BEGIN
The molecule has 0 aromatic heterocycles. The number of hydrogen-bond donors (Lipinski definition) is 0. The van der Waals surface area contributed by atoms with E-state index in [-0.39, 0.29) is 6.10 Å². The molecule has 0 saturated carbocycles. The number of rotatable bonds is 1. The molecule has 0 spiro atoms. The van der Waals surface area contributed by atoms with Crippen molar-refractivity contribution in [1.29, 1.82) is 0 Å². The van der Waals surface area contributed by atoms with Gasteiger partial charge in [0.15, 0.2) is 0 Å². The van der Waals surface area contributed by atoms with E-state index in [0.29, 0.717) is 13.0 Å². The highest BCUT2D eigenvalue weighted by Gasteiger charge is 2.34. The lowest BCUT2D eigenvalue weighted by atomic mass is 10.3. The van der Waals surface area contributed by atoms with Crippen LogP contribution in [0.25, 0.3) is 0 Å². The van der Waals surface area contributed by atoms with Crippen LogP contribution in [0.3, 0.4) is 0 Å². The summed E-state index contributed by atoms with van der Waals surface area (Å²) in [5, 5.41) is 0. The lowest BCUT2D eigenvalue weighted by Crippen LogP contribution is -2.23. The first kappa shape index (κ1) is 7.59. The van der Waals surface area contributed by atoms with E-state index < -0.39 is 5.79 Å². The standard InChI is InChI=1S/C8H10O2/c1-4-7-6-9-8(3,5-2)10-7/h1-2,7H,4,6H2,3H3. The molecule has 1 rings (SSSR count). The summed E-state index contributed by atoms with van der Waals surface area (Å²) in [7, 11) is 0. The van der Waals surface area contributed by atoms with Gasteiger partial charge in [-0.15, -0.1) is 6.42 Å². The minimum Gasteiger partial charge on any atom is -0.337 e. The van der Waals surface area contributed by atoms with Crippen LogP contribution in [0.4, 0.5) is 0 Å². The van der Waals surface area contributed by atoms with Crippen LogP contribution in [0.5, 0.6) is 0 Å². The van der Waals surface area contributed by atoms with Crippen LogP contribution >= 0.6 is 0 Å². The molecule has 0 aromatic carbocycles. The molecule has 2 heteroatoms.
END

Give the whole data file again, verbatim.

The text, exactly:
The molecule has 0 aromatic heterocycles. The number of hydrogen-bond donors (Lipinski definition) is 0. The van der Waals surface area contributed by atoms with E-state index in [-0.39, 0.29) is 6.10 Å². The molecule has 0 saturated carbocycles. The number of rotatable bonds is 1. The molecule has 0 spiro atoms. The van der Waals surface area contributed by atoms with Crippen molar-refractivity contribution in [1.29, 1.82) is 0 Å². The van der Waals surface area contributed by atoms with Gasteiger partial charge in [0.15, 0.2) is 0 Å². The van der Waals surface area contributed by atoms with E-state index in [0.29, 0.717) is 13.0 Å². The highest BCUT2D eigenvalue weighted by Gasteiger charge is 2.34. The lowest BCUT2D eigenvalue weighted by atomic mass is 10.3. The van der Waals surface area contributed by atoms with Crippen LogP contribution in [0.25, 0.3) is 0 Å². The van der Waals surface area contributed by atoms with Crippen LogP contribution in [0.3, 0.4) is 0 Å². The summed E-state index contributed by atoms with van der Waals surface area (Å²) in [5, 5.41) is 0. The lowest BCUT2D eigenvalue weighted by Crippen LogP contribution is -2.23. The first kappa shape index (κ1) is 7.59. The van der Waals surface area contributed by atoms with E-state index < -0.39 is 5.79 Å². The standard InChI is InChI=1S/C8H10O2/c1-4-7-6-9-8(3,5-2)10-7/h1-2,7H,4,6H2,3H3. The molecule has 1 rings (SSSR count). The summed E-state index contributed by atoms with van der Waals surface area (Å²) in [7, 11) is 0. The van der Waals surface area contributed by atoms with Gasteiger partial charge in [-0.15, -0.1) is 6.42 Å². The minimum Gasteiger partial charge on any atom is -0.337 e. The van der Waals surface area contributed by atoms with Crippen LogP contribution in [0.4, 0.5) is 0 Å². The van der Waals surface area contributed by atoms with Crippen LogP contribution in [0.5, 0.6) is 0 Å². The van der Waals surface area contributed by atoms with Crippen LogP contribution >= 0.6 is 0 Å². The molecule has 0 aromatic carbocycles. The molecule has 2 heteroatoms.